The Virtual, Alternate Spaces, and the Effects upon Artwork

The Virtual, Alternate Spaces, and the Effects upon Artwork

Alistair James Payne (Glasgow School of Art, UK)
Copyright: © 2015 |Pages: 23
DOI: 10.4018/978-1-4666-8205-4.ch005
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Abstract

This chapter explores the philosophical notion of The Virtual in response to the writings of Gilles Deleuze and unfolds this thinking through its interdisciplinary and transformative effects upon contemporary fine art. The Virtual is discussed in relation to forms of contemporary painting, yet the chapter provides a model for thinking through interdisciplinarity within, and from, other media. The research investigates the perceived resistance of painting to explore external possibilities and introduces methodological strategies, which encounter externality as a means for establishing radical change. In this way, the Virtual acts as an instigator for change, which effectively destabilises the pre-formity attached to medium specific practices. It is for this reason that the Virtual forces external relationships and connections to come to the fore in order to radically alter and transform the physical and conceptual constructs of different disciplines. Alongside the discussion of the Virtual and its direct affects upon artistic practices, the chapter discusses literary models including hybridity and metamorphosis as potential key elements affecting transformative change.
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Introduction

I was invited to take part in a video discussion on the notion of the Virtual, which was created for the ISEA conference, Istanbul in 2011. It was evident that the ideas that were being proposed from my perspective were very different from thinking around the virtual in relation to digital media and creative digital technologies.

The notion of the Virtual I proposed linked into my own research on interdisciplinarity focusing upon the philosophical methodologies of Gilles Deleuze in order to inform and affect change and transformation to the discipline of Painting within contemporary artistic practice. Therefore, it is important to emphasise that this writing has directly evolved from my practice as a painter. Having trained in painting, concerns relating to its contemporary condition led directly to my doctoral and post-doctoral research. This chapter examines the notion of the virtual from a philosophical perspective and so proposes an understanding of the virtual that is different from common parlance relating the virtual directly to, or embedded within, the digital.

This research outlines the relevance of the virtual as a philosophical idea that leads towards interdisciplinarity. It will be articulated in turn as a philosophical concept and subsequently its potential affects through the practice of painting, (whilst using reference to contemporary architectural theory as an exemplar for the practical application of the idea[s]). Allied to these propositions will be the citing of the cinematic through which a discussion surrounding the notion of time and space can critically open out the disciplinary strictures of painting as a contemporary practice.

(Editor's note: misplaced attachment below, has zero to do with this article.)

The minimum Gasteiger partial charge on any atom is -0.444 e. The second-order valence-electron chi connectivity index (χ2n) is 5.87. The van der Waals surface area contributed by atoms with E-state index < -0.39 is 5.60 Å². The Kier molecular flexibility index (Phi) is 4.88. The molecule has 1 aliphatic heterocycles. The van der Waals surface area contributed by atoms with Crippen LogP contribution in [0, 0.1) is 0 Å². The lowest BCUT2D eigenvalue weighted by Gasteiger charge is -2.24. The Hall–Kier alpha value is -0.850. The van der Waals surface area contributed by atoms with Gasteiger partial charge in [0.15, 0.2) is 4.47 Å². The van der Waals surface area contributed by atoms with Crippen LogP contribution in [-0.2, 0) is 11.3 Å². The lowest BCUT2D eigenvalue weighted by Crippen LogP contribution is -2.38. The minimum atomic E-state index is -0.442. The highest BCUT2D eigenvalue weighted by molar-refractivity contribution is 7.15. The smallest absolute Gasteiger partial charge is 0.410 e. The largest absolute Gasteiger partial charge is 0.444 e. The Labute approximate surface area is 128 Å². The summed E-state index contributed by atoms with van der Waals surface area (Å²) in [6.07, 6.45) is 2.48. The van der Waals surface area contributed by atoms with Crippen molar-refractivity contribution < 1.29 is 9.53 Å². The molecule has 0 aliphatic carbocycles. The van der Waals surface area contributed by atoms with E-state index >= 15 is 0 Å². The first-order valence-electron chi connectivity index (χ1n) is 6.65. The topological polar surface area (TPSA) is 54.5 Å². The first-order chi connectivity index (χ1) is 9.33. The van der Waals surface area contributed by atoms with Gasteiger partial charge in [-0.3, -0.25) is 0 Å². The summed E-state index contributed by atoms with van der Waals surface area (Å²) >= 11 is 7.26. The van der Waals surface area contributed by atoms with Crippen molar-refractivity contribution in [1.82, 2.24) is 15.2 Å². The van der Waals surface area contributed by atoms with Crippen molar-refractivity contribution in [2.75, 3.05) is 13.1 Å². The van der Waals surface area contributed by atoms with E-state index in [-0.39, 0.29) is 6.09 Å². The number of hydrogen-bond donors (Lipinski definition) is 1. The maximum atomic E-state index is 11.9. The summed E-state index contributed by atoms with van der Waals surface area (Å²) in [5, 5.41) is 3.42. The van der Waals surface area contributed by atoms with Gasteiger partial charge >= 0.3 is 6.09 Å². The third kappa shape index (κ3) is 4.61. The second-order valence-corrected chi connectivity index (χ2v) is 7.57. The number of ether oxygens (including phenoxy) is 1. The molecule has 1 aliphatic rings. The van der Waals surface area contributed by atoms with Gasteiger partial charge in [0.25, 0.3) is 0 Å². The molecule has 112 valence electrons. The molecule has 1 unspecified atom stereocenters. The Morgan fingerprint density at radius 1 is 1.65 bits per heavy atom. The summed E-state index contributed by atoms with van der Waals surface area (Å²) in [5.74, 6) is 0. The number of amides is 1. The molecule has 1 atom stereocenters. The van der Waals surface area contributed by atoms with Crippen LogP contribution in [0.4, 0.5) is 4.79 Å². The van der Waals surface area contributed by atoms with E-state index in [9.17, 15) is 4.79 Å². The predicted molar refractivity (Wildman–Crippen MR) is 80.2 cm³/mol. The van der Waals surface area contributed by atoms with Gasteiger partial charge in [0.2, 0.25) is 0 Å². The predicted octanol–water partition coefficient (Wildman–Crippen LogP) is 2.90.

Examples of my own practice will also be discussed in order to present how the notion of the virtual can potentially be actualised in form.

Key Terms in this Chapter

Cinema: The reference to cinema stems from discussions within Deleuzian philosophy and the contemporary connections between the still, or static, painting image and the durational time based moving image of the cinema.

Interdisciplinarity: Interdisciplinarity is referenced and discussed within this chapter in terms of the possibilities of thinking beyond the parameters of disciplinary thought. This is discussed with particular emphasis upon (the expanded nature of) contemporary painting practices.

Becoming: The transitional aspect of transformation, that point at which one thing begins to become another.

Hybridity: Hybridity in this context refers to the doubling of two forms or beings to construct another, whilst retaining aspects of those previous individual entities. Within the chapter, ‘Frankenstein’ by Mary Shelley (2010) is discussed to propose a particular form of hybridity and a suggestive or creative description of hybridisation.

Resistance: The term resistance is used here to refer to a particular aspect of painting – a resistance through which painting attempts to retain its own formalist constraints, a resistance to all that which confers change, becoming and/or transformation.

Persistence: A term referring to the possibility that painting can persist through change, becoming and/or transformation. Persistence is used in this context as a term or position, which can either be considered through hybridity or alternatively the retention of something through the act of full transformation or becoming.

Deleuze: Gilles Deleuze, the French Philosopher is referred to throughout this chapter, with particular reference to his thinking around the notion of The Virtual and its connections to the possibilities of interdisciplinary thinking.

Transformation: This term is used to reference the potential change in form, appearance or character from one thing to another.

Painting: Painting is the ground from which this research has emanated; it is viewed from the perspective of traditional critical and philosophical parameters through the lens of contemporary non-linear thinking to establish new spaces for making and thinking painting.

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